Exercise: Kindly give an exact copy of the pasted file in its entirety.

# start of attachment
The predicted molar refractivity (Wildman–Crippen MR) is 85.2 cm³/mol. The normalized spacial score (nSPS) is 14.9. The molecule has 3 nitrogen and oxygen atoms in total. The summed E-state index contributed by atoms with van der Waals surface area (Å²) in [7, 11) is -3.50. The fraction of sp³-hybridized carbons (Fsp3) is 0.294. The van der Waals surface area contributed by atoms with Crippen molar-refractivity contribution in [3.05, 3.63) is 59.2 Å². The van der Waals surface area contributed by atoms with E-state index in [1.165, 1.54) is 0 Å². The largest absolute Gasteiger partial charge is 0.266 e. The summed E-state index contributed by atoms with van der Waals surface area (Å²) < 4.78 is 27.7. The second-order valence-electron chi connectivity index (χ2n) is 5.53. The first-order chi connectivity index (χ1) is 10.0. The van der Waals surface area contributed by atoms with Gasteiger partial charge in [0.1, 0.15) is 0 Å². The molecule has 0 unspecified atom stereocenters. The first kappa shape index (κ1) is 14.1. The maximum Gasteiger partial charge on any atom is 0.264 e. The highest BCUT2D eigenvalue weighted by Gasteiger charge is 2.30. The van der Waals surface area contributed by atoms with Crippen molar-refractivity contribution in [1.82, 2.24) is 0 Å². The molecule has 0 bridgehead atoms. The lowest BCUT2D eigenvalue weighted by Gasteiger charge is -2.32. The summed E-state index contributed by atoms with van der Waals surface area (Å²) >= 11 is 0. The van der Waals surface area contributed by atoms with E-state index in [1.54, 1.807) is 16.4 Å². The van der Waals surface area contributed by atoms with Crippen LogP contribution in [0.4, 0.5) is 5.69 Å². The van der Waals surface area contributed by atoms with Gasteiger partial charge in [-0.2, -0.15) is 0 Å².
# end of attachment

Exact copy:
The predicted molar refractivity (Wildman–Crippen MR) is 85.2 cm³/mol. The normalized spacial score (nSPS) is 14.9. The molecule has 3 nitrogen and oxygen atoms in total. The summed E-state index contributed by atoms with van der Waals surface area (Å²) in [7, 11) is -3.50. The fraction of sp³-hybridized carbons (Fsp3) is 0.294. The van der Waals surface area contributed by atoms with Crippen molar-refractivity contribution in [3.05, 3.63) is 59.2 Å². The van der Waals surface area contributed by atoms with E-state index in [1.165, 1.54) is 0 Å². The largest absolute Gasteiger partial charge is 0.266 e. The summed E-state index contributed by atoms with van der Waals surface area (Å²) < 4.78 is 27.7. The second-order valence-electron chi connectivity index (χ2n) is 5.53. The first-order chi connectivity index (χ1) is 10.0. The van der Waals surface area contributed by atoms with Gasteiger partial charge in [0.1, 0.15) is 0 Å². The molecule has 0 unspecified atom stereocenters. The first kappa shape index (κ1) is 14.1. The maximum Gasteiger partial charge on any atom is 0.264 e. The highest BCUT2D eigenvalue weighted by Gasteiger charge is 2.30. The van der Waals surface area contributed by atoms with Crippen molar-refractivity contribution in [1.82, 2.24) is 0 Å². The molecule has 0 bridgehead atoms. The lowest BCUT2D eigenvalue weighted by Gasteiger charge is -2.32. The summed E-state index contributed by atoms with van der Waals surface area (Å²) >= 11 is 0. The van der Waals surface area contributed by atoms with E-state index in [1.54, 1.807) is 16.4 Å². The van der Waals surface area contributed by atoms with Crippen LogP contribution in [0.4, 0.5) is 5.69 Å². The van der Waals surface area contributed by atoms with Gasteiger partial charge in [-0.2, -0.15) is 0 Å².